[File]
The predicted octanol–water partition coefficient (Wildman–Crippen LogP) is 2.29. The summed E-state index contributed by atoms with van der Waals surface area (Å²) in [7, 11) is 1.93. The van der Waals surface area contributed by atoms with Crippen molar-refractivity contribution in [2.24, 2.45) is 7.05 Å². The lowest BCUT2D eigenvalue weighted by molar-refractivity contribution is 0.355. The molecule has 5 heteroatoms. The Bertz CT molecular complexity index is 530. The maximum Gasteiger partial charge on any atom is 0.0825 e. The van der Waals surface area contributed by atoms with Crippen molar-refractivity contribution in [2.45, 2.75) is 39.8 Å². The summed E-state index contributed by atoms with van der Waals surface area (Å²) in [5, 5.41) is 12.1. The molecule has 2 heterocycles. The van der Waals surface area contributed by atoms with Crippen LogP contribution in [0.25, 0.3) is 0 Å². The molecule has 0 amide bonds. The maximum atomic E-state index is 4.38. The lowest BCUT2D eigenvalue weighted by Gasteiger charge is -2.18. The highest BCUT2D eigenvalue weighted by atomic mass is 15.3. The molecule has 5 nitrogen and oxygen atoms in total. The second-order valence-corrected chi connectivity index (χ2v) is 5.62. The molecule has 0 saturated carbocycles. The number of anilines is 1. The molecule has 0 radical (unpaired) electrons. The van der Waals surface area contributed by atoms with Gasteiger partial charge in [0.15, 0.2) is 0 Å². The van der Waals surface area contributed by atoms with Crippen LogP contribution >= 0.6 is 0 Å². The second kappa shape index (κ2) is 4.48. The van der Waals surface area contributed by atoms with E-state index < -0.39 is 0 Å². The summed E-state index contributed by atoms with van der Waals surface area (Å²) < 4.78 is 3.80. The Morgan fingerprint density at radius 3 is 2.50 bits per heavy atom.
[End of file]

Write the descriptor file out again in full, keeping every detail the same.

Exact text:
The predicted octanol–water partition coefficient (Wildman–Crippen LogP) is 2.29. The summed E-state index contributed by atoms with van der Waals surface area (Å²) in [7, 11) is 1.93. The van der Waals surface area contributed by atoms with Crippen molar-refractivity contribution in [2.24, 2.45) is 7.05 Å². The lowest BCUT2D eigenvalue weighted by molar-refractivity contribution is 0.355. The molecule has 5 heteroatoms. The Bertz CT molecular complexity index is 530. The maximum Gasteiger partial charge on any atom is 0.0825 e. The van der Waals surface area contributed by atoms with Crippen molar-refractivity contribution in [2.45, 2.75) is 39.8 Å². The summed E-state index contributed by atoms with van der Waals surface area (Å²) in [5, 5.41) is 12.1. The molecule has 2 heterocycles. The van der Waals surface area contributed by atoms with Crippen LogP contribution in [0.25, 0.3) is 0 Å². The molecule has 0 amide bonds. The maximum atomic E-state index is 4.38. The lowest BCUT2D eigenvalue weighted by Gasteiger charge is -2.18. The highest BCUT2D eigenvalue weighted by atomic mass is 15.3. The molecule has 5 nitrogen and oxygen atoms in total. The second-order valence-corrected chi connectivity index (χ2v) is 5.62. The molecule has 0 saturated carbocycles. The number of anilines is 1. The molecule has 0 radical (unpaired) electrons. The van der Waals surface area contributed by atoms with Gasteiger partial charge in [0.15, 0.2) is 0 Å². The van der Waals surface area contributed by atoms with Crippen LogP contribution >= 0.6 is 0 Å². The second kappa shape index (κ2) is 4.48. The van der Waals surface area contributed by atoms with E-state index < -0.39 is 0 Å². The summed E-state index contributed by atoms with van der Waals surface area (Å²) < 4.78 is 3.80. The Morgan fingerprint density at radius 3 is 2.50 bits per heavy atom.